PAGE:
Is Slavery a Factor in Africa's Financial Development?
There is a sizeable body of research linking financial development to economic growth. A competitive financial sector is crucial for the strategic mobilization of resources in an economy. Investigations, however, have uncovered that Africa is suffering from a “financial development gap.’ This is because banking platforms in Africa operate below capacity – relative to other developing regions. A common metric to judge the efficacy of banking systems is the degree of financial depth.
Banking depth is measured by the supply of domestic credit to the private sector as a percentage of GDP and the ratio of liquid liabilities. The depth of a country’s banking system captures the extent to which economic players can utilize financial tools to shape savings and investment portfolios. One study commented that loans to the private sector as a percentage of GDP ratio is on average, just 21 percent in African countries – this paltry figure is half the ratio in non-African developing countries.
Even more startling is the reality that 65 percent of adults in sub-Saharan Africa are unbanked. But what could account for such an abysmal level of development? Researchers have examined multiple culprits – from the legacy of colonialism to institutional quality. However, some scholars are advancing the bold thesis that deficiencies in Africa’s banking sector are attributable to the legacies of the slave trade.
Combing through the data from the 2005 Afrobarometer survey to ascertain whether individuals associated with ethnic groups that were greatly exposed to historical slave trades exhibit lower trust in the future, Nunn and Wantchekon (2011) conclude that this is indeed the case. Ethnic groups with considerable exposure to past slave trades display lower levels of trust in family, neighbors, co-ethnics, and local government today.
Both the transatlantic and Indian Ocean slave trades offered opportunities for African polities and traders to profit by selling victims into slavery. In response to the demand for black slaves, kidnapping intensified and laws were modified to justify the sale of offenders. Due to the rise of unscrupulous activities enabled by the slave trade, Africans became skeptical of their peers thereby fomenting an environment of mistrust.
The findings of Nunn and Wantchekon are relevant since trust has implications for financial development. Harnessing trust is the gateway to business collaborations; therefore, if slave trades eroded trust in individuals and institutions – the result will be fewer businesses partnerships and hesitancy to engage institutions. Ross Levine and colleagues arrived at this conclusion in a 2020 study, titled “The African Slave Trade and Modern Household Finance,” published in The Economic Journal. Levine and co-authors point out that distrust limits the enthusiasm of potential lenders to avail credit to prospective clients and inhibits the propensity of households to save and invest in financial institutions.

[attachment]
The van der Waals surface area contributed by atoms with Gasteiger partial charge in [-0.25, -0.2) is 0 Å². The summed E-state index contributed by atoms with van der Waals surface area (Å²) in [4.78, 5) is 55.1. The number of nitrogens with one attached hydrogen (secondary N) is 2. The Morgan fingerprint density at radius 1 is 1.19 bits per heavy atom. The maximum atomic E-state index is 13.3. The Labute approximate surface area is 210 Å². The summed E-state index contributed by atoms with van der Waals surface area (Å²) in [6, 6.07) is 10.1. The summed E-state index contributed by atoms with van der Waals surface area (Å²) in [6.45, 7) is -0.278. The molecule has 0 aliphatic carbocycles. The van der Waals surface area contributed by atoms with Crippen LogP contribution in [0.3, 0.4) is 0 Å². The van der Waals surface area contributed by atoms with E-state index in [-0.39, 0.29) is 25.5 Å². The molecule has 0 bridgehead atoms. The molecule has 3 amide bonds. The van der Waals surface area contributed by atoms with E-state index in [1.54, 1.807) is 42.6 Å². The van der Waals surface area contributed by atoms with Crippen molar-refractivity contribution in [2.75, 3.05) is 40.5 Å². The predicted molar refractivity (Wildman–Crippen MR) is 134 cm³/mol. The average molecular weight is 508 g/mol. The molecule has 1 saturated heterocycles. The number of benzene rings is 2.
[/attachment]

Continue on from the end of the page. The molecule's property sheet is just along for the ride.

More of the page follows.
The study revealed stark disparities in financial involvement as a result of intense exposure to historical slave trades:
- In Mauritius and South Africa, the use of credit cards was over 16%, but lower than 0.5% in Madagascar, Sudan, and Ethiopia, where there was greater exposure to slave trades
- People in countries that were less affected by slaves are also less likely to express trust in financial institutions. Only 0.3% of respondents in Mauritius indicated a lack of trust in banks, however in Niger 22% of respondents noted an unwillingness to trust banks or other financial institutions
Moreover, the legacy of low-trust has compounded the perils of conducting business in a diverse region like Africa. Ali Recayi Ogcem and co-writers in a 2021 paper on the association between trust and financial development observed that generalized trust lowers risk in diverse regions: “Our findings show that generalized trust play an important role in mitigating the adverse effects that ethnic fractionalization has on the availability of deposits or stable sources to fund loans.”
Further, other than stymying the growth of an innovative financial sector historic exposure to slave trades has impeded the potential of firms to access finance as revealed by Lamar Pierce and Jason Snyder in a 2017 article. The authors write: “Firms in high-slave-extraction countries also rely less on formal means of credit such as bank loans, lines of credit, checking accounts, and overdraft facilities. Slave extraction at the country level also correlates with a lower level of access to credit from suppliers. Although informal financial channels often act as substitutes for inaccessible formal financial channels…we find no evidence that firms in countries impacted by the slave trade are able to compensate for insufficient formal finance channels with credit from suppliers and customers.”
Notwithstanding, the evidence presented one criticism of this line of research is that low-trust countries in the Caribbean and Latin America possess superior financial institutions, so there is a possibility that the underdeveloped nature of Africa’s banking system is a consequence of weak institutional capacity, low levels of human capital, and inadequate governance. However, if we acknowledge that the performance of the banking system is a legacy of slave trades, then the only option is for African leaders to devise strategies to nurture trust and civic capital. Using the history of slave trades to create excuses for failure will not redound to the benefit of Africans.